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Journal of Toxicology
Volume 2015, Article ID 841823, 7 pages
http://dx.doi.org/10.1155/2015/841823
Review Article

The Protective Effects of Nigella sativa and Its Constituents on Induced Neurotoxicity

Pharmaceutical Research Center and Department of Physiology, School of Medicine, Mashhad University of Medical Sciences, Mashhad 9177948564, Iran

Received 15 July 2015; Revised 16 September 2015; Accepted 16 September 2015

Academic Editor: Lucio Guido Costa

Copyright © 2015 Mohammad Reza Khazdair. This is an open access article distributed under the Creative Commons Attribution License, which permits unrestricted use, distribution, and reproduction in any medium, provided the original work is properly cited.

Abstract

Nigella sativa (N. sativa) is an annual plant and widely used as medicinal plant throughout the world. The seeds of the plant have been used traditionally in various disorders and as a spice to ranges of Persian foods. N. sativa has therapeutic effects on tracheal responsiveness (TR) and lung inflammation on induced toxicity by Sulfur mustard. N. sativa has been widely used in treatment of various nervous system disorders such as Alzheimer disease, epilepsy, and neurotoxicity. Most of the therapeutic properties of this plant are due to the presence of some phenolic compounds especially thymoquinone (TQ), which is major bioactive component of the essential oil. The present review is an effort to provide a comprehensive study of the literature on scientific researches of pharmacological activities of the seeds of this plant on induced neurotoxicity.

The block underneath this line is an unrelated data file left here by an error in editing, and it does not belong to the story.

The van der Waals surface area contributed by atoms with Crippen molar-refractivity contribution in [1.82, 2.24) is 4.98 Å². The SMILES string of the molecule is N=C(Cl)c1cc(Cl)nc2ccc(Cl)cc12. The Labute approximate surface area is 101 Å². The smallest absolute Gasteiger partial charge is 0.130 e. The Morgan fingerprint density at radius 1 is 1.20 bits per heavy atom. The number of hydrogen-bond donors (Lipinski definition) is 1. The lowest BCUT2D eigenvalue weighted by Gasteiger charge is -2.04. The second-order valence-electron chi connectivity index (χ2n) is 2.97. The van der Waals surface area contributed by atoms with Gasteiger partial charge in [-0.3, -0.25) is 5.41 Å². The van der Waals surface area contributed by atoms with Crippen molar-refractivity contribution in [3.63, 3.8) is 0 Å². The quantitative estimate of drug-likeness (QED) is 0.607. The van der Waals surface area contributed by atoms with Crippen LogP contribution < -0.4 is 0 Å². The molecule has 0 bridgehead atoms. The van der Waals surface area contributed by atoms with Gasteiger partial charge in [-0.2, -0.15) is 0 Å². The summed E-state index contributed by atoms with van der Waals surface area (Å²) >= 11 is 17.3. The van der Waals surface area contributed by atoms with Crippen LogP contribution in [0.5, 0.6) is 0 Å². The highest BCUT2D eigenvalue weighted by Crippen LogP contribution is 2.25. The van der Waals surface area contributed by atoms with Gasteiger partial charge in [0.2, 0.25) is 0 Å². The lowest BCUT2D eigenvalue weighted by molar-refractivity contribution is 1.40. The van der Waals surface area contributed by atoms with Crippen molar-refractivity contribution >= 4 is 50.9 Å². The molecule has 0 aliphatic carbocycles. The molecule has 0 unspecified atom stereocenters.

1. Introduction